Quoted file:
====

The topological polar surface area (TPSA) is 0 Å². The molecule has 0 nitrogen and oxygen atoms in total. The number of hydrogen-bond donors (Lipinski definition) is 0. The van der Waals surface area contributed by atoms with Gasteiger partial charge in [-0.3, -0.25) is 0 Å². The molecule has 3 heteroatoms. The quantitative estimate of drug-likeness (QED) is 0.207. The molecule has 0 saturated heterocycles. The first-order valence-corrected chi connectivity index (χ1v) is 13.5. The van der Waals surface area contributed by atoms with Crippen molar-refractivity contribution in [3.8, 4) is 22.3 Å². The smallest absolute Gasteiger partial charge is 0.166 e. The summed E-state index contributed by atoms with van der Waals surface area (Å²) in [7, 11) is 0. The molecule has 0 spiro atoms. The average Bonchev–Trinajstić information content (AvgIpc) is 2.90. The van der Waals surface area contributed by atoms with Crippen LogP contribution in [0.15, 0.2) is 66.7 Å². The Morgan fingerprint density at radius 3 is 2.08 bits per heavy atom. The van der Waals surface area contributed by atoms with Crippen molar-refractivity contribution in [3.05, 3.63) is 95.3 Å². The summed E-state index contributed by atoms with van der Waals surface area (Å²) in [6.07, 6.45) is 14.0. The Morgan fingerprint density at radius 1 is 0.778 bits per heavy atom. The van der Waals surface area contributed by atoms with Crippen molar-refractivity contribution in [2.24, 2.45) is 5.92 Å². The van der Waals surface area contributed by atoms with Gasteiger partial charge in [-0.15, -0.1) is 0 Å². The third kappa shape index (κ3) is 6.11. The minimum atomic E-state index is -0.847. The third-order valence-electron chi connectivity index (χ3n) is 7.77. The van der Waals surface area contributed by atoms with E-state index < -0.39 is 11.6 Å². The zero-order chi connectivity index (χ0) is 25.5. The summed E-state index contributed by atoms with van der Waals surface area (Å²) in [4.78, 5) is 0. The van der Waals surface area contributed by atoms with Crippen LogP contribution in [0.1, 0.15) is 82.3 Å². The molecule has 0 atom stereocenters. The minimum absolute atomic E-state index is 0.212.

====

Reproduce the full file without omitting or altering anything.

The topological polar surface area (TPSA) is 0 Å². The molecule has 0 nitrogen and oxygen atoms in total. The number of hydrogen-bond donors (Lipinski definition) is 0. The van der Waals surface area contributed by atoms with Gasteiger partial charge in [-0.3, -0.25) is 0 Å². The molecule has 3 heteroatoms. The quantitative estimate of drug-likeness (QED) is 0.207. The molecule has 0 saturated heterocycles. The first-order valence-corrected chi connectivity index (χ1v) is 13.5. The van der Waals surface area contributed by atoms with Crippen molar-refractivity contribution in [3.8, 4) is 22.3 Å². The smallest absolute Gasteiger partial charge is 0.166 e. The summed E-state index contributed by atoms with van der Waals surface area (Å²) in [7, 11) is 0. The molecule has 0 spiro atoms. The average Bonchev–Trinajstić information content (AvgIpc) is 2.90. The van der Waals surface area contributed by atoms with Crippen LogP contribution in [0.15, 0.2) is 66.7 Å². The Morgan fingerprint density at radius 3 is 2.08 bits per heavy atom. The van der Waals surface area contributed by atoms with Crippen molar-refractivity contribution in [3.05, 3.63) is 95.3 Å². The summed E-state index contributed by atoms with van der Waals surface area (Å²) in [6.07, 6.45) is 14.0. The Morgan fingerprint density at radius 1 is 0.778 bits per heavy atom. The van der Waals surface area contributed by atoms with Crippen molar-refractivity contribution in [2.24, 2.45) is 5.92 Å². The van der Waals surface area contributed by atoms with Gasteiger partial charge in [-0.15, -0.1) is 0 Å². The third kappa shape index (κ3) is 6.11. The minimum atomic E-state index is -0.847. The third-order valence-electron chi connectivity index (χ3n) is 7.77. The van der Waals surface area contributed by atoms with E-state index < -0.39 is 11.6 Å². The zero-order chi connectivity index (χ0) is 25.5. The summed E-state index contributed by atoms with van der Waals surface area (Å²) in [4.78, 5) is 0. The van der Waals surface area contributed by atoms with Crippen LogP contribution in [0.1, 0.15) is 82.3 Å². The molecule has 0 atom stereocenters. The minimum absolute atomic E-state index is 0.212.